Weatherford Labs performed dual-energy CT scanning using medical-grade scanning equipment (photo: Weatherford Labs)
Weatherford Labs and Enthought announced that they are participating in the study of a 2,725-foot (830-metre) core recovered from the central area of the Chicxulub Crater. The crater, located in the Gulf of Mexico beneath the Yucatán Peninsula, is believed to have been caused by the same asteroid that led to a mass extinction event 66 million years ago.
Dual-energy CT scanning of the core at Weatherford Labs began the week of June 13, 2016. CT scanning entails the use of medical-grade computerised tomography (CT) scanners adapted for specialised use – generally, for analysing cores drilled as part of oil and gas exploration. Data from the scanners is presented as images and animations of the core slices are provided to enable rapid qualitative analysis.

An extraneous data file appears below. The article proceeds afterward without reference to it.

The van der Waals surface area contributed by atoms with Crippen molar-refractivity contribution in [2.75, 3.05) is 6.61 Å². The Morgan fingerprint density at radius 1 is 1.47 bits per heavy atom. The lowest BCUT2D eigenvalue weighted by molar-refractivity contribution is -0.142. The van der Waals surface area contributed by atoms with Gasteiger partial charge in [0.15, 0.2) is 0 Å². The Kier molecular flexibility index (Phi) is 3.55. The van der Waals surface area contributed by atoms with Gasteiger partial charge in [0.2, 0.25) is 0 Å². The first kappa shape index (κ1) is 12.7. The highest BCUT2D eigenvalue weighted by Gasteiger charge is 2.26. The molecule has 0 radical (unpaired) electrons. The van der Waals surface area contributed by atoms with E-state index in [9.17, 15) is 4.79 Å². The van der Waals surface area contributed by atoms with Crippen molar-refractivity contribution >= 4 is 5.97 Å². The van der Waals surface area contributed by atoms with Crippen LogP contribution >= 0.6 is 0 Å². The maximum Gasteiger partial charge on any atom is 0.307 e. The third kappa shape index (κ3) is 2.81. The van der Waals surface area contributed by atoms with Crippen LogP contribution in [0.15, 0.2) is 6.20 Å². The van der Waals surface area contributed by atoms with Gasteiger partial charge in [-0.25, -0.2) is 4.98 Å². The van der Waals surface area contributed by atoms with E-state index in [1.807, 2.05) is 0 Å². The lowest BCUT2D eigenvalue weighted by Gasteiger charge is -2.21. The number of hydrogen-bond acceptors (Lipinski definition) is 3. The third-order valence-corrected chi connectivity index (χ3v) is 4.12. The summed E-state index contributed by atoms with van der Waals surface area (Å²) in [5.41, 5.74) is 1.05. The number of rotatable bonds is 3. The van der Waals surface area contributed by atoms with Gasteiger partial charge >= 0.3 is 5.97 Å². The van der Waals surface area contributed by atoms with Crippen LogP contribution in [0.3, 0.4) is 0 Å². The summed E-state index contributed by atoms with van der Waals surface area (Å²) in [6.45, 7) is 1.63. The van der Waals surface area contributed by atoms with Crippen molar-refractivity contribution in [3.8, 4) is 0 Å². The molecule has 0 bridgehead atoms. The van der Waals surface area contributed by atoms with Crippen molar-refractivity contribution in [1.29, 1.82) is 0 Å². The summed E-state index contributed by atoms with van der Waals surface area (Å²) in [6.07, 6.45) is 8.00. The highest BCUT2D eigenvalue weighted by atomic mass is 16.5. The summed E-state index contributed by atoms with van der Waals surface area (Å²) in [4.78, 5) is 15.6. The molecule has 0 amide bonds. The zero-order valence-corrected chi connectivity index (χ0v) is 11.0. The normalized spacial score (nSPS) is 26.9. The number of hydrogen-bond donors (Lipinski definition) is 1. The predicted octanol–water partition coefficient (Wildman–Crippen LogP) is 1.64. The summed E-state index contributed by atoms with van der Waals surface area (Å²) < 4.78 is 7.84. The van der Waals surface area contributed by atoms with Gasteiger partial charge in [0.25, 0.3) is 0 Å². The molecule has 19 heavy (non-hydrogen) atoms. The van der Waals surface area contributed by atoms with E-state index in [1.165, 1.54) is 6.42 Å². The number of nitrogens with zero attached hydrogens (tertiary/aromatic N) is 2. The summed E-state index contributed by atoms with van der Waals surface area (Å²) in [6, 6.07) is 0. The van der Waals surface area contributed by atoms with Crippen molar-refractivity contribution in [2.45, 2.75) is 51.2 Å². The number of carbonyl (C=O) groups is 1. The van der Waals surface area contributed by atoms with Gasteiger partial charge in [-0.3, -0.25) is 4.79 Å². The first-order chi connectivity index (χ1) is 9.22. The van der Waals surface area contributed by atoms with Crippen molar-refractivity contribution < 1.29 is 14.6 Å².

Enthought’s Virtual Core software will be used to analyse the CT scan data and create a three-dimensional digital “fingerprint” of the core. The software provides machine learning feature detection intelligence and visualisation capabilities for detailed insight into the composition and structure of the core, which is critical data needed to understand the processes that occurred during the impact. This digital representation of the core’s features will also preserve the data for future exploration.
The project is led by scientists at The University of Texas at Austin and Imperial College London, and is funded by the International Ocean Discovery Program, European Consortium for Ocean Research Drilling, and International Continental Scientific Drilling Project.